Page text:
Plaintiff moves for summary judgment. A review of the facts is necessary to arrive at a decision.
The plaintiff purchased a new 1967 Chevrolet Chevelle automobile on April 18, 1967, and defendant issued a policy of insurance for said automobile effective April 18, 1967 and expiring April 18, 1968. The policy, inter alia, insured plaintiff against loss by "theft or larceny".
Thereafter, but prior to October 27, 1967, plaintiff noticed a 1967 Chevrolet Corvette parked near his place of employment. That car contained a sign which read: "4 Sale," and listed a telephone number to call. At that time plaintiff noticed a person approach that car and plaintiff asked said person if he knew the owner of the 1967 Corvette and what the price was. Said person introduced himself to plaintiff as Dominic Aprigliano, "and stated that he owned the Corvette and wanted to sell it." (Italics added.) Subsequently, plaintiff entered into an arrangement with said Dominic Aprigliano, whereby plaintiff would transfer title to his 1967 Chevelle, to said Aprigliano and also pay the sum of $550 in cash, and that Aprigliano would transfer title to his 1967 Corvette to plaintiff.
In reply to plaintiff's questions said Aprigliano stated that title was clear and that there were no liens on the automobile.
On October 27, 1967 the transaction was completed as heretofore agreed upon, at the Manufacturers Hanover Trust Company, in the presence of the bank manager.
On January 17, 1968 plaintiff was informed by the New York City Police Department that the Corvette automobile was, in fact, a stolen car. Plaintiff was compelled to surrender the Corvette to the police.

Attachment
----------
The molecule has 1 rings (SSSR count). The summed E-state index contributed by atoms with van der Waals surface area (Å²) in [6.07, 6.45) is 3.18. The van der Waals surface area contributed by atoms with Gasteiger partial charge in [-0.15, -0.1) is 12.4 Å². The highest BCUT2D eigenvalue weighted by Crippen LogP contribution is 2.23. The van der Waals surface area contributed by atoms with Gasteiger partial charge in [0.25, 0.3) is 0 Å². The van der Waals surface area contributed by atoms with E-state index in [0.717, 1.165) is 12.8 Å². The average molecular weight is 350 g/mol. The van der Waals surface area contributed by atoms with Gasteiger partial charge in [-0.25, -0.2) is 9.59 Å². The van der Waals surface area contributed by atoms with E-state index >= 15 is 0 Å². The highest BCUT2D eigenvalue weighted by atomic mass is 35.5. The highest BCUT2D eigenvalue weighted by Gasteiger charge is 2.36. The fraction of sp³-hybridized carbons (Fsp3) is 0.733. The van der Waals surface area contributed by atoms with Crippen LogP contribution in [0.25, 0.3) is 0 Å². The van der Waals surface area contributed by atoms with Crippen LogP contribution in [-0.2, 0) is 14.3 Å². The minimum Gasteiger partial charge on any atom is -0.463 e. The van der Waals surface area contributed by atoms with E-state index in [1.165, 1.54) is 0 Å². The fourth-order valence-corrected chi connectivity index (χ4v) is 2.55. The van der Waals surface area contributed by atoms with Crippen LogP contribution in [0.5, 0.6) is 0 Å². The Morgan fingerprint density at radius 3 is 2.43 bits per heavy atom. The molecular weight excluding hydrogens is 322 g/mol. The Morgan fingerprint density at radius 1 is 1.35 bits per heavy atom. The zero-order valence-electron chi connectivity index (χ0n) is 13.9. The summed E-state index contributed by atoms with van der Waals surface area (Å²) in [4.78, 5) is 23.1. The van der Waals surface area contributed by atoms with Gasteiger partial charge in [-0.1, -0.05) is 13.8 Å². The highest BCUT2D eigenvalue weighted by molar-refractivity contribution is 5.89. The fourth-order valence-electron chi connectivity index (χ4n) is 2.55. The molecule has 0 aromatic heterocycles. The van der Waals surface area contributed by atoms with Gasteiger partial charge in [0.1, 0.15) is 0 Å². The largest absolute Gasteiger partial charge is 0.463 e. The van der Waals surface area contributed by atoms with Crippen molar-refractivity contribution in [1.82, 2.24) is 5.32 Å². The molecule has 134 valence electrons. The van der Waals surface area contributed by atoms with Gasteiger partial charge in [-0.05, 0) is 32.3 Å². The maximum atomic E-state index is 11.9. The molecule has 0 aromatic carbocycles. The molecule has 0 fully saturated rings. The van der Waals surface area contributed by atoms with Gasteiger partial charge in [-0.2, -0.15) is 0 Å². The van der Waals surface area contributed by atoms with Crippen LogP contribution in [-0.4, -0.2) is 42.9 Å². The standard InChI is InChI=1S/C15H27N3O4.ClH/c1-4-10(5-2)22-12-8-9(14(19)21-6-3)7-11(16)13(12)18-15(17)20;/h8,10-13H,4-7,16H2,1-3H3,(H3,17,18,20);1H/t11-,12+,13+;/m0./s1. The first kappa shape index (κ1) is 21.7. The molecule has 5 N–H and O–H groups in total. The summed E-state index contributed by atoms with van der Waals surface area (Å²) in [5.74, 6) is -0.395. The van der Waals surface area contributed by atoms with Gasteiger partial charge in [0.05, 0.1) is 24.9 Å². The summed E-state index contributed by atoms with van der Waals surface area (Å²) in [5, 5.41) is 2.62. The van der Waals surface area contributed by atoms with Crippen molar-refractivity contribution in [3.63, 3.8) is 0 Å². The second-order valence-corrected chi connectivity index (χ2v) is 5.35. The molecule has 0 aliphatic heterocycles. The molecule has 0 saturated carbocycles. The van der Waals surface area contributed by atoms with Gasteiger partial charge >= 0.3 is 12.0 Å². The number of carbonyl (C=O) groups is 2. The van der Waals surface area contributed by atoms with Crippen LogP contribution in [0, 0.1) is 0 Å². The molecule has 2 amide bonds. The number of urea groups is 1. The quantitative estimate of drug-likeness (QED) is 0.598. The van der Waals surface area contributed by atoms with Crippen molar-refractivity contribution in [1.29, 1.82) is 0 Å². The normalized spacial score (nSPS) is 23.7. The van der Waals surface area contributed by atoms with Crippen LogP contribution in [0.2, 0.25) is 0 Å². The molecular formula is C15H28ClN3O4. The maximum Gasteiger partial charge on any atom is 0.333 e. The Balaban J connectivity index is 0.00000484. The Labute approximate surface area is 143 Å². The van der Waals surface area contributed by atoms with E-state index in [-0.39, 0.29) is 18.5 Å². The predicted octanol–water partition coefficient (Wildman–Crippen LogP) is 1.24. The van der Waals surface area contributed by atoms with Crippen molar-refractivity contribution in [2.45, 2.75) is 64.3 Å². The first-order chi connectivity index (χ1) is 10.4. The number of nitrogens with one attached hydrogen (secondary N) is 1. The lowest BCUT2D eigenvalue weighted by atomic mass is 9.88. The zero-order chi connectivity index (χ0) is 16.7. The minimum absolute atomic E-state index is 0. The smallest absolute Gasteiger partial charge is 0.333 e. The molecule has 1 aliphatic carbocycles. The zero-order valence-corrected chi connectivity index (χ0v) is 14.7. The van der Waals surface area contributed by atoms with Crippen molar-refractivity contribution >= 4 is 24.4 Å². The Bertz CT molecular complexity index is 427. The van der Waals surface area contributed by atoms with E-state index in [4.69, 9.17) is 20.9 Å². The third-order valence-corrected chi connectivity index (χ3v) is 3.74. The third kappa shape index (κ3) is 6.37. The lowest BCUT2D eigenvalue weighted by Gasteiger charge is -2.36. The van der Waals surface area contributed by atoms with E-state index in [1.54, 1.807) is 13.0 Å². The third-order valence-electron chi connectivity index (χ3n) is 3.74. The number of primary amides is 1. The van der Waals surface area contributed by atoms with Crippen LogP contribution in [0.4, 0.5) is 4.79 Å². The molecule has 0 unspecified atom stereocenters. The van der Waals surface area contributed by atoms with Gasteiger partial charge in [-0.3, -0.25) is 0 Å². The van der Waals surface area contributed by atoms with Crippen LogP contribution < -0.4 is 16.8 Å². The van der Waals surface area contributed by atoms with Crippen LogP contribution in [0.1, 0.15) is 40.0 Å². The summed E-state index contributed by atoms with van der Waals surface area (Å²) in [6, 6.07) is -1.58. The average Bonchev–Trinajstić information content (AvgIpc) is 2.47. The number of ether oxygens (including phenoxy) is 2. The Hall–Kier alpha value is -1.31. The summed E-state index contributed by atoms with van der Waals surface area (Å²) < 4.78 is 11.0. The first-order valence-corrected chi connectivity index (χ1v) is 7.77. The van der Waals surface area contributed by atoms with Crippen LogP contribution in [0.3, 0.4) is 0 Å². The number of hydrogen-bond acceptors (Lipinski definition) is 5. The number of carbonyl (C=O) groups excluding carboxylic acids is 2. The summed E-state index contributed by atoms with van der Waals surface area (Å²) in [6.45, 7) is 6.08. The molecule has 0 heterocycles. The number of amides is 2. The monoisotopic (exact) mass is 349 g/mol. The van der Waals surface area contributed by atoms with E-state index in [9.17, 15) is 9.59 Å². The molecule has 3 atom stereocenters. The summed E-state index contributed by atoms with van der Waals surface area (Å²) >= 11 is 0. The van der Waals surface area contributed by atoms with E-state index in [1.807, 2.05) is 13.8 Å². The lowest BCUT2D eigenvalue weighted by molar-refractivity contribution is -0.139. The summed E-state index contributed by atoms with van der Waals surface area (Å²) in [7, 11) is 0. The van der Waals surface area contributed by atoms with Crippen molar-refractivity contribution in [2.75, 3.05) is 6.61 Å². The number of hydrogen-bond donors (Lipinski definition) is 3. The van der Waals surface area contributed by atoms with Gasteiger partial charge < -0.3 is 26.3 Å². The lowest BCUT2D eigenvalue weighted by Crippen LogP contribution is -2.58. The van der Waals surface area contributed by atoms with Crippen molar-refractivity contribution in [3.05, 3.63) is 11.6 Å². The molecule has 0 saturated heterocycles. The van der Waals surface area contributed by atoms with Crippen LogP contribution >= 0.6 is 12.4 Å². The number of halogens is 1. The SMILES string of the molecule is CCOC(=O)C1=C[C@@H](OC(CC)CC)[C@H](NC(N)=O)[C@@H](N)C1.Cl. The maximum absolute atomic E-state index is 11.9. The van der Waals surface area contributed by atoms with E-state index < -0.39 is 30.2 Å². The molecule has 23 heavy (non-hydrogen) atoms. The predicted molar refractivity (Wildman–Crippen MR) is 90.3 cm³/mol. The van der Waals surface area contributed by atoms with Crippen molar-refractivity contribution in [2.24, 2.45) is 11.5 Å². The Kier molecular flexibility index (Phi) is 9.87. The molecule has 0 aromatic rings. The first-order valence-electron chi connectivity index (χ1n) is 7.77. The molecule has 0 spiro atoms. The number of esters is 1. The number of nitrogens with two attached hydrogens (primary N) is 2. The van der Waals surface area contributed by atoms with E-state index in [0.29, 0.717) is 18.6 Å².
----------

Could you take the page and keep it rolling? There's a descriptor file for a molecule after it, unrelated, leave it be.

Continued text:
Plaintiff then commenced this action against the defendant insurance carrier to recover damages for the loss of his original Chevelle automobile -- which he never recovered -- under that provision of the policy insuring him against loss by "theft or larceny".
Section 155.05 of the Penal Law provides as follows:
"Larceny; defined. -- 1. A person steals property and commits larceny when, with intent to deprive another of property or to appropriate the same to himself or to a third person, he wrongfully takes, obtains or withholds such property from an owner thereof.
2. Larceny includes a wrongful taking, obtaining or withholding of another's property, with the intent prescribed in subdivision one of this section, committed in any of the following ways: (a) By conduct here defined or known as common law larceny, by trespassory taking, common law larceny by trick, embezzlement, or obtaining property by false pretenses".
In the instant case the facts are uncontroverted that the said Dominic Aprigliano made a false representation of an existing fact, when he represented to the plaintiff that he was the rightful owner of the 1967 Chevrolet Corvette; whereas, in fact, it was a stolen automobile.
In Giannetto v. General Exch. Ins. Corp. (10 A.D.2d 442, 445) the court held -- "'to constitute the crime of obtaining property by false pretenses, the misrepresentations must be of an existing or a past fact * * * but such proof is not essential to a conviction for larceny by fraud or trick'".
In the present case the said Dominic Aprigliano not only obtained possession of plaintiff's property but also title thereto by his false representation that he was the owner of the 1967 Corvette, when, in fact, he was not. The said Aprigliano clearly committed "larceny" of the automobile as covered under the ...